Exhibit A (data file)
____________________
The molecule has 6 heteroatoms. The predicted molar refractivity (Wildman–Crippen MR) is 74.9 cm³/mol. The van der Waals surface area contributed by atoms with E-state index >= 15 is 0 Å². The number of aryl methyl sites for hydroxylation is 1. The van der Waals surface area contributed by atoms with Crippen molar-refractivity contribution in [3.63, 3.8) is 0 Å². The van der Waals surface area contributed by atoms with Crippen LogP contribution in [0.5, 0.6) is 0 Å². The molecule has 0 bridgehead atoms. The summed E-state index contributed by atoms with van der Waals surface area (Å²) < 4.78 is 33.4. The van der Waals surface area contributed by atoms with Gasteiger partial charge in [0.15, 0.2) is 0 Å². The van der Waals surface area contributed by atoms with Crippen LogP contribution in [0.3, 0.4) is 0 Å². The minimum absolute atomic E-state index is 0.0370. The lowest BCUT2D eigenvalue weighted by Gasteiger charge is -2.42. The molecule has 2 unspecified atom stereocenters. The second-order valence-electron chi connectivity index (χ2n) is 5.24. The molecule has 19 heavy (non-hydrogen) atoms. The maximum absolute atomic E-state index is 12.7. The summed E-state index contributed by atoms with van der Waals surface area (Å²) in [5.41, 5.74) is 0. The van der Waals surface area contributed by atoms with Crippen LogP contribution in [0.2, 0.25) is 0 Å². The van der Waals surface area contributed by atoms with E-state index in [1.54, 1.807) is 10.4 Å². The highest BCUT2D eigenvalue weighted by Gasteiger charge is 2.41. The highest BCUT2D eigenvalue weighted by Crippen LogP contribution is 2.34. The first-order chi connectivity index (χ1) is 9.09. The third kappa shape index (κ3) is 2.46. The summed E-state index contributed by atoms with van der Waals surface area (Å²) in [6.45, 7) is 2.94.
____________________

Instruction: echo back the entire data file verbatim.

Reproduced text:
The molecule has 6 heteroatoms. The predicted molar refractivity (Wildman–Crippen MR) is 74.9 cm³/mol. The van der Waals surface area contributed by atoms with E-state index >= 15 is 0 Å². The number of aryl methyl sites for hydroxylation is 1. The van der Waals surface area contributed by atoms with Crippen molar-refractivity contribution in [3.63, 3.8) is 0 Å². The van der Waals surface area contributed by atoms with Crippen LogP contribution in [0.5, 0.6) is 0 Å². The molecule has 0 bridgehead atoms. The summed E-state index contributed by atoms with van der Waals surface area (Å²) < 4.78 is 33.4. The van der Waals surface area contributed by atoms with Gasteiger partial charge in [0.15, 0.2) is 0 Å². The van der Waals surface area contributed by atoms with Crippen LogP contribution in [0.3, 0.4) is 0 Å². The minimum absolute atomic E-state index is 0.0370. The lowest BCUT2D eigenvalue weighted by Gasteiger charge is -2.42. The molecule has 2 unspecified atom stereocenters. The second-order valence-electron chi connectivity index (χ2n) is 5.24. The molecule has 19 heavy (non-hydrogen) atoms. The maximum absolute atomic E-state index is 12.7. The summed E-state index contributed by atoms with van der Waals surface area (Å²) in [5.41, 5.74) is 0. The van der Waals surface area contributed by atoms with Crippen LogP contribution in [0.2, 0.25) is 0 Å². The van der Waals surface area contributed by atoms with E-state index in [1.54, 1.807) is 10.4 Å². The highest BCUT2D eigenvalue weighted by Gasteiger charge is 2.41. The highest BCUT2D eigenvalue weighted by Crippen LogP contribution is 2.34. The first-order chi connectivity index (χ1) is 9.09. The third kappa shape index (κ3) is 2.46. The summed E-state index contributed by atoms with van der Waals surface area (Å²) in [6.45, 7) is 2.94.